Canadians are hungry for environmental leadership

Here’s your weekly Science Matters column by David Suzuki.
I’ve never been this exhausted, or this exhilarated. It’s only been a week and already I’m overwhelmed by the response from Canadians concerned about our health and our environment.

Even in winter, traveling across Canada is an inspiring experience. Our country is so vast and our peoples so varied, one wonders what holds it all together. Weather and geography may provide some of the glue, but much more than that, I think there is a common set of values that Canadians hold dear.
Those values include a strong desire to take care of our collective home, a desire to be a collaborative player in the international community, and an openness to new ideas and innovations.
One thing has been abundantly clear: Canadians, at least those who I have spoken to, are more than ready for change. They want to make environmentally responsible choices, but are frustrated by the lack of options and the lack of support from their elected leaders.
In Newfoundland and Labrador, I heard stories of families split apart by the tar sands. Those left at home are grateful for the incomes their loved ones are able send, but they are torn by concerns about the inherent unsustainability of the industry, and what its continued development will mean for global warming and for future generations. And many would rather be “back home”.
In New Brunswick, people told me they were worried about their province being too heavily tied to a single corporation that is expanding fossil fuel development. While we still need fossil fuels, local concerns centered around a lack of economic diversity and a continued reliance on raw resources. Those concerns were echoed in forestry practices, with many people saying that logging was continuing at an unsustainable pace, and that monocultured tree plantations were replacing diverse forests.
In Nova Scotia, I was grateful to be able to spend some time with renowned biologist Ransom Myers, whose work on the depletion of the planet’s fish stocks sounded a warning to the world. And in Prince Edward Island, we felt the pride of a province that has a plan to be entirely powered by green energy.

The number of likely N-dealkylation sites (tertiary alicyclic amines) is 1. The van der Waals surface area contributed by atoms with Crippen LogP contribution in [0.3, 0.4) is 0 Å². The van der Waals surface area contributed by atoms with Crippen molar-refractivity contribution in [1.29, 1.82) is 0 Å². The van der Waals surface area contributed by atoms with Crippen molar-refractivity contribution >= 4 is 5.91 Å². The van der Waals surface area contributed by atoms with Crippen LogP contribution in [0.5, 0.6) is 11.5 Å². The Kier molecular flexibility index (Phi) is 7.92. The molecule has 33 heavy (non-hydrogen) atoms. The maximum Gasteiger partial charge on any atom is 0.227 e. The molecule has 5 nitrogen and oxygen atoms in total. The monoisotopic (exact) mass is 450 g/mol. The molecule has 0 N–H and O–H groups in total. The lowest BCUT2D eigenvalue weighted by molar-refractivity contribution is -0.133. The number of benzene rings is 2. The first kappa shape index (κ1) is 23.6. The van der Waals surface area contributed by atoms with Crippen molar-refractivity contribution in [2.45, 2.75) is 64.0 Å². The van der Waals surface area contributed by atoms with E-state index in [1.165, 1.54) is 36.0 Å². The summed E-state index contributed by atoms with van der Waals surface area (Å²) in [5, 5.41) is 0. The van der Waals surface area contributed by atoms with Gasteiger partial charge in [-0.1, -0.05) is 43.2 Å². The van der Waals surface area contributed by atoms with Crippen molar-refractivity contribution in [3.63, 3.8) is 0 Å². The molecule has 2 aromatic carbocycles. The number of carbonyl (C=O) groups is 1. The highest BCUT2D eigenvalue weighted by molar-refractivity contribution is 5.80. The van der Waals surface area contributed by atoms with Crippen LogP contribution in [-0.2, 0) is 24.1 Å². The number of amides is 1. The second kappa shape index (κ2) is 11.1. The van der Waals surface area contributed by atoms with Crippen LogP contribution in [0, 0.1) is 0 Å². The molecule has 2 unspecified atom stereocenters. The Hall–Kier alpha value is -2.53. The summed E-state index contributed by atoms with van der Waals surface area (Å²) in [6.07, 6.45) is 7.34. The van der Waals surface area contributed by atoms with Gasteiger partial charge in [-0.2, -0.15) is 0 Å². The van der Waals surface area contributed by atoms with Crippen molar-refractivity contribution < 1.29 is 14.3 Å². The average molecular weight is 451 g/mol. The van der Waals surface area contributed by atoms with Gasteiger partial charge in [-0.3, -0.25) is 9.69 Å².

At each stop, I’ve been asked which political party I support. And my answer is always the same – none. My tour is certainly political, in that the biggest sticking point towards environmental progress in this country lies in our elected leaders, especially at a federal level. But it is strictly non-partisan. Environmental sustainability should not be a partisan issue. We all need clean air, water and fertile soil. We all need jobs and a sustainable economy that does not deplete the natural services we all ultimately depend on for our health and survival. And now that all parties are responding to the polls and talking green, maybe we can actually get some strong legislation without any party paying a price for it.
And what I hear from Canadians is frustration that environmental progress has been bogged down by partisan fighting. Ultimately, it doesn’t matter whether we have a minority or majority government, headed by the Conservatives, the Liberals, the NDP or the Greens. What matters is that we start taking serious steps towards improving Canada’s environmental progress. Serious steps, not just party rhetoric.
I write this as we pull into beautiful Montreal at sunset. Quebec has been an inspiration, with more ideas and solutions here than anywhere yet. To beat global warming and put Canada back on track, we need to learn from those solutions and let them be the glue that binds this country together.
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